Engineer Profile: Jyotsna Akula, Engineering Manager at Upstart

Jyotsna Akula is an Engineering Manager at Upstart. Before her current position, she started her professional career as a Software Engineer in Bangalore, India and joined LendingHome as an individual contributor to pursue her interests in startups.

In this profile, she gives insight into her journey through tech as she manages her team at Upstart while staying on top of what happens in the world around her, whether it be the latest tech developments or her children.

What is your favorite part about working in tech? 

My favorite part of working in tech is solving problems to help overcome challenges.  I started my career developing solutions to integrate various complex enterprise applications and businesses for Carrefour, which is a global food retailer with a network of almost 12,000 stores in over 25 countries. Testing for Application Performance Monitoring was my next big challenge. I was responsible for the quality of CA Application Performance Monitoring eco-system of products, managing three distributed teams in Santa Clara, India, and Prague. I was bitten by the startup bug and joined Lending Home where I led test automation and quality for automated lending origination platform teams for bridge loans. Continuing in the fintech startup spectrum, I joined Upstart to blend a bit of management with some automation while enjoying a whole lot of the combination.

What is your typical workday like?

My day is split between technology and people.

  • Technology - I get to my emails along with my coffee, prioritizing and setting the tone for the day with a to-do list. I try to focus on technology during the earlier part of the day starting with a “git pull master.” 

  • People - Afterwards, we check-in for standup to see where we are at and table discussions for later to enable each other to overcome impediments if any. I also spend time building relationships within my team and cross-functional teams/leads like Product, Design, other Engineering Managers, Data, etc. as teams with better synergy collectively succeed.

What is important for you in a company culture? 

Visionary leadership and collaborative teams since it is home away from home given how much time we spend at work. Together, a learning opportunity that keeps me challenged and a team that is willing to do the right thing even when it is hard keep me motivated.

How did you get started in tech? What was the most important decision on why you decided to get into tech?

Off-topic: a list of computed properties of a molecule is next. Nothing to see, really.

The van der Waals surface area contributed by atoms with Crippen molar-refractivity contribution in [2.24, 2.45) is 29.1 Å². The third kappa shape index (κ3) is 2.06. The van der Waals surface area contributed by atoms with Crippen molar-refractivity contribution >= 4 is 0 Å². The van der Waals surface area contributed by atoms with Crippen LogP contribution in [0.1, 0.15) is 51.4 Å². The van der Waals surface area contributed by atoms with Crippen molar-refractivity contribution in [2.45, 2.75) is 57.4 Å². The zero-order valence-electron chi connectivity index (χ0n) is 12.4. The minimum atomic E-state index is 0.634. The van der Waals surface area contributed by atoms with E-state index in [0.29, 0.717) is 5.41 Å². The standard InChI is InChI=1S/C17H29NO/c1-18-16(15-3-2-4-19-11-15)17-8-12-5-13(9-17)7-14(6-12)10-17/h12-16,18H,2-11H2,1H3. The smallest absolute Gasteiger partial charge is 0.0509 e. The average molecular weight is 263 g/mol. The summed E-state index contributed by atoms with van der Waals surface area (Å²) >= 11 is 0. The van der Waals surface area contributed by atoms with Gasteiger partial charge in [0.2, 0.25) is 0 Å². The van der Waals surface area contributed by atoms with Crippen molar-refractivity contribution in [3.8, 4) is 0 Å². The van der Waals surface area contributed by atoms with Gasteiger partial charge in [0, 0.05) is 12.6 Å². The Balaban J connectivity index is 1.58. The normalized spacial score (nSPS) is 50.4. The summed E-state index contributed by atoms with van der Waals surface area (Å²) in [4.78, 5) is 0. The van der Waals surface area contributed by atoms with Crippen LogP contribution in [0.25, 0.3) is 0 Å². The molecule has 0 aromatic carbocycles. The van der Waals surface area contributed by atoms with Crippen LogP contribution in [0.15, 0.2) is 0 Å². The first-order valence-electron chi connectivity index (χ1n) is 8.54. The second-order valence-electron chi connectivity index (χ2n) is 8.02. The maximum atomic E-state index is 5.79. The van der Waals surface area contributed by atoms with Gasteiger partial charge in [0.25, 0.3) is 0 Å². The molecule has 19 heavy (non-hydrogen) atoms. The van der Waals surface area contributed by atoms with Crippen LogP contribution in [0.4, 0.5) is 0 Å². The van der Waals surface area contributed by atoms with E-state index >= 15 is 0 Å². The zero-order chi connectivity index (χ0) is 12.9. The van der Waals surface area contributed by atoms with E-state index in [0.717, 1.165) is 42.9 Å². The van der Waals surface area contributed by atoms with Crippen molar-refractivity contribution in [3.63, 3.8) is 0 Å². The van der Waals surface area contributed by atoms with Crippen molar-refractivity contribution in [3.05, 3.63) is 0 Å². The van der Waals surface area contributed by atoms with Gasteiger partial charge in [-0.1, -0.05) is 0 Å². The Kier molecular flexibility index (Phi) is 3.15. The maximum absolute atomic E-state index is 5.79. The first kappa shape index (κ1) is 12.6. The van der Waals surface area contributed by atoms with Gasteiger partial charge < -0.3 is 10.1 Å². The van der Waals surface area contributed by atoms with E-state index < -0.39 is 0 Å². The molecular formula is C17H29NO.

It was a natural and organic choice that I gravitated towards, although I did try Electronics briefly.

What advice would you give to your younger self, when you were just studying to become an engineer?

Make the most of your time trying to build multiple projects with like-minded friends. 

How do you balance people's management and technical work?

In my case,  one function helps me do the other better. I believe in setting up the team for success by enablement and empowerment, providing transparency and brainstorming the problem to arrive at the best possible outcome.  Being the first SDET member of the team, I thoroughly enjoy building test automation infrastructure from scratch and being able to prevent system outages. I block time to do heads-down work in the earlier part of the day when I can or need, meet for stand up before lunch so that the team doesn't have to switch context multiple times especially since we all come in at various times with some early birds and some that prefer otherwise. Since my function is more aimed at enabling success for the team, I try to pick things that are important and strategic, which are typically on the back burner so that I can help move things along. I then focus on talking to my team in the afternoon over 1:1s and building cross-functional relationship matrix including other engineering managers, DevOps, Products, Design and Data teams to identify the next pressing problem to solve. Software development engineering in Test is usually the last catch before the product gets out. Attending a week-long Management Training when I first became a Manager and a year-long Leadership Development program helped a lot.